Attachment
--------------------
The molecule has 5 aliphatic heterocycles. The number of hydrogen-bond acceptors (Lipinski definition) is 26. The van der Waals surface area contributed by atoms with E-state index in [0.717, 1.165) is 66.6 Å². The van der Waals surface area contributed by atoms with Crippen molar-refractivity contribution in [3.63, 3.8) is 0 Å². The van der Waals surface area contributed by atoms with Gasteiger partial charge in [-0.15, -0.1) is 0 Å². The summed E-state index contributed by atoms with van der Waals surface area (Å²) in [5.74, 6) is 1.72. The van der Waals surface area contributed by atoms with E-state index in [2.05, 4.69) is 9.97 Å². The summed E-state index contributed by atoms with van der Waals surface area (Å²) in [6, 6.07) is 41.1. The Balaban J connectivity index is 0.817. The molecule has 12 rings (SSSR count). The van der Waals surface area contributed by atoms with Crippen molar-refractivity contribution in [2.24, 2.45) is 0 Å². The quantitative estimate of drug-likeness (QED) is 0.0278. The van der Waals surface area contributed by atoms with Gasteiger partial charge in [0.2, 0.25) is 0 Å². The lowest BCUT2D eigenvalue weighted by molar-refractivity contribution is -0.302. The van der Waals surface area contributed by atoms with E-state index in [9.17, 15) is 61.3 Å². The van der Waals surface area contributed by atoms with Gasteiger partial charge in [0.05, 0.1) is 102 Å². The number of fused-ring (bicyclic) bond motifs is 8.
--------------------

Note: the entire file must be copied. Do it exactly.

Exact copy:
The molecule has 5 aliphatic heterocycles. The number of hydrogen-bond acceptors (Lipinski definition) is 26. The van der Waals surface area contributed by atoms with E-state index in [0.717, 1.165) is 66.6 Å². The van der Waals surface area contributed by atoms with Crippen molar-refractivity contribution in [3.63, 3.8) is 0 Å². The van der Waals surface area contributed by atoms with Gasteiger partial charge in [-0.15, -0.1) is 0 Å². The summed E-state index contributed by atoms with van der Waals surface area (Å²) in [5.74, 6) is 1.72. The van der Waals surface area contributed by atoms with E-state index in [2.05, 4.69) is 9.97 Å². The summed E-state index contributed by atoms with van der Waals surface area (Å²) in [6, 6.07) is 41.1. The Balaban J connectivity index is 0.817. The molecule has 12 rings (SSSR count). The van der Waals surface area contributed by atoms with Crippen molar-refractivity contribution in [2.24, 2.45) is 0 Å². The quantitative estimate of drug-likeness (QED) is 0.0278. The van der Waals surface area contributed by atoms with Gasteiger partial charge in [0.2, 0.25) is 0 Å². The lowest BCUT2D eigenvalue weighted by molar-refractivity contribution is -0.302. The van der Waals surface area contributed by atoms with E-state index in [9.17, 15) is 61.3 Å². The van der Waals surface area contributed by atoms with Gasteiger partial charge in [0.05, 0.1) is 102 Å². The number of fused-ring (bicyclic) bond motifs is 8.